Crime was down again last year, about 5% overall. Reporters and some criminologists continue to insist that there’s a puzzle here, because crime ought to go up with unemployment. How that idea fits with the high-crime Roaring Twenties and the low-crime Depression era, or the very peaceful low-growth 1950s and the crime explosion that accompanied the Kennedy-Johnson economic boom no one seems to be able to explain.
Crime is linked to long-term concentrated poverty and deprivation; there’s no evidence that it’s linked to unemployment rates.
Larry Mantle of KPCC’s Air Talk kept insisting that increased incarceration must be a big part of the reason for the crime drop last year, despite the fact that incarceration did not increase last year. When a causal factor generates an effect despite not being present, you know that its causal force must be very strong indeed.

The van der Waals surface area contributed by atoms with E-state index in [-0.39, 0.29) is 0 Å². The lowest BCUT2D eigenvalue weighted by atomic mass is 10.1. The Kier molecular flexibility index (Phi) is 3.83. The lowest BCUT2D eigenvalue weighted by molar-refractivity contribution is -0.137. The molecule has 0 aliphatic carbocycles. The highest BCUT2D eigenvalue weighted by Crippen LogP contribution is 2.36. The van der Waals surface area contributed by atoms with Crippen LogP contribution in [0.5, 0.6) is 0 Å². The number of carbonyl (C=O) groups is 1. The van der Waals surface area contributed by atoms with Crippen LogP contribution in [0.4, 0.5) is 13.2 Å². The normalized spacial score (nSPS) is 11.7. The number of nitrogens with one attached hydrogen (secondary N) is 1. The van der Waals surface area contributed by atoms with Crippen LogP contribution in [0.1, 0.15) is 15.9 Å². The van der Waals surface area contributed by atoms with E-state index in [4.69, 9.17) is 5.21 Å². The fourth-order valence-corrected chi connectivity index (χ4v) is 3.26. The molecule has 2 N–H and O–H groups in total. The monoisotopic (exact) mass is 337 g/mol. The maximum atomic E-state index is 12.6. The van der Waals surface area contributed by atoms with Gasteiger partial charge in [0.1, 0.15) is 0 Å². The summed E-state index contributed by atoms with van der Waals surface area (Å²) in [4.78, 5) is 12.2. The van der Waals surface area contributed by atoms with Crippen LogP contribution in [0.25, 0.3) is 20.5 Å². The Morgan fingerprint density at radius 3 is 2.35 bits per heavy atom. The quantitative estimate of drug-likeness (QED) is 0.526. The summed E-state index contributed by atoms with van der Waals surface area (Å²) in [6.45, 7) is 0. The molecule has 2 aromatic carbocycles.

One explanation that appeals to me is that there’s a strong positive feedback built in to crime rates; the fewer crimes, the more cops and the more cells per crime, so crime declines and crime increases both tend to feed on themselves.
But an Air Talk caller offered an explanation that hadn’t occurred to me: Grand Theft Auto. Instead of getting their adrenaline rush from stealing real cars, he said, kids are getting the same rush from stealing virtual cars.
Give that man a grant.